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Michael Hurley, president of Ontario Council of Hospital Unions of CUPE says “the lesson’s learnt during the COVID era is that employers need to treat their employees like adults and not take the approach that these employee’s will do what they are told no matter what. Employees have a right to seek answers to their many questions, and also the right to determine what is a safe and unsafe work environment”.
For our health care professionals, there is no process to communicate their concerns and work out the demands of their employers without it becoming a Union problem.
Approximately, 79 percent of Ontario’s health care professional’s have been affected by Covid-19, so too are their jobs. Since the pandemic came upon us 1 in 5 health care workers have quit their jobs, while 18 percent quit and 12 percent have been laid off. In September 2021, 97 registered nurses in Newmarket were laid off. That is a loss of 176,000 work hours that could have been applied to those patients in need.
In 2019 there were 439,975 employed nurses. There are far less working today. When these professionals are truly needed, it makes sense to support them, encourage and continually train them. Raises for all I say. A Registered Nurse in a hospital is likened to a soldier on the battlefield, except that professionals save lives no matter what.
Northern Ontario is suffering a shortage of nurses and doctors. That is of course commonplace. Professionals want to make the big bucks in the urban centers of our province. Hospitals are relying upon part-time nurses since their hospitals don’t have the revenue to keep needed full-time staff. While the provincial government has the funds to transfer to these essential institutions, receiving much from the Federal government, this revenue has not been dispersed as needed.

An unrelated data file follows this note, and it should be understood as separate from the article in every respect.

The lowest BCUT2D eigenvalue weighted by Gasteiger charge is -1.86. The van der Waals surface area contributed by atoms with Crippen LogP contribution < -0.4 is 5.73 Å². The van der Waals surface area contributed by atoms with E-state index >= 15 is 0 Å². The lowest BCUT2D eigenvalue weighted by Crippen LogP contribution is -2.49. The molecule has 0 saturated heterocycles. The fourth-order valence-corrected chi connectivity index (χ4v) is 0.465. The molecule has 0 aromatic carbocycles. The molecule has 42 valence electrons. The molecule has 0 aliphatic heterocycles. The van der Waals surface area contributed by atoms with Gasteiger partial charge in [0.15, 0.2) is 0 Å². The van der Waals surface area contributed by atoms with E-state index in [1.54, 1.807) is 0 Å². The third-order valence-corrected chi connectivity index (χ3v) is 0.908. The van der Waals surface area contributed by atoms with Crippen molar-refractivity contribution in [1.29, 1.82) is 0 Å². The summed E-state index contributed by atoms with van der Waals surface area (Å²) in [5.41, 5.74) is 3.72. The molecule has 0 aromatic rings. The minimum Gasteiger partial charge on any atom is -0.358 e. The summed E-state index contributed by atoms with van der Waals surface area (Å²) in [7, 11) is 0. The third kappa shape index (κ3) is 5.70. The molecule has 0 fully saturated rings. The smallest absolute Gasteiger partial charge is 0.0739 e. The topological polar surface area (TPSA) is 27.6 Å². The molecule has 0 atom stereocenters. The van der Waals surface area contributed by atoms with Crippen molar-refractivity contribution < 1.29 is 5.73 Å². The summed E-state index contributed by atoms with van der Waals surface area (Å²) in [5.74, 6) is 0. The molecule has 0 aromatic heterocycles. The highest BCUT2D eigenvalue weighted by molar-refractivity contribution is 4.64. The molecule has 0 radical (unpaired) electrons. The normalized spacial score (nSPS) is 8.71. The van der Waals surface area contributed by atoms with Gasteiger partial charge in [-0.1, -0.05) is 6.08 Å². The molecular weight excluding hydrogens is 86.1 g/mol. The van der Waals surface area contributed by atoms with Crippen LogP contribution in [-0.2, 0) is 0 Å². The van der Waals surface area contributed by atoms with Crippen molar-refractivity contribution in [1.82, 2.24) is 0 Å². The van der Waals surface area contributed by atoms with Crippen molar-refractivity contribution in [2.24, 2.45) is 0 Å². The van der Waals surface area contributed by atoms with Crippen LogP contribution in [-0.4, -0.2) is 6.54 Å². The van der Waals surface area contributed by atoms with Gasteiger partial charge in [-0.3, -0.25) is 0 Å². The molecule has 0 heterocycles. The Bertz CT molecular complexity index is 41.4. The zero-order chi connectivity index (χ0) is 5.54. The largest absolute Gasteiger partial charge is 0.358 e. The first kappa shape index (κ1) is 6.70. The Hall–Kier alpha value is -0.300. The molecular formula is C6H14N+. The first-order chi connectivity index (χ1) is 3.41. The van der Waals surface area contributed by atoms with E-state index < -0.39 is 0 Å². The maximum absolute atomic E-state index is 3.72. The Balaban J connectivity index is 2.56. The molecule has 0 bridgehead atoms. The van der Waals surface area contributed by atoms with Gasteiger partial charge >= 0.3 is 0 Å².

Is the Ford government holding onto these funds to show they have not excessively extended the budget limits?
Is there a movement towards breaking Health Care Workers Unions, making way for the conservatives absolute wet dream, full or particle privatizing of our health system?
The senior living portfolio has not changed.
Has the system hired new nurses and staff, and has the Ford administration made the appropriate changes and offered solutions to the problems that brought about a pandemic tsunami within Ontario’s senior home facilities?
Have those private firms that put profit before their patients been investigated, arrested and tried?
No, not really. Nor would the Ford administration do so, as these private firms are seemingly conservative supporters. There truly is no objective way to say our government is looking out, more for us, than themselves.
Remember in times of crisis, public policy can be passed behind closed doors, and with the appropriate propaganda. We the electorate may fail to notice the big picture. A provincial election is on its way, and it is those things that have not been promised to us – that needs to be identified and make our politicians accountable.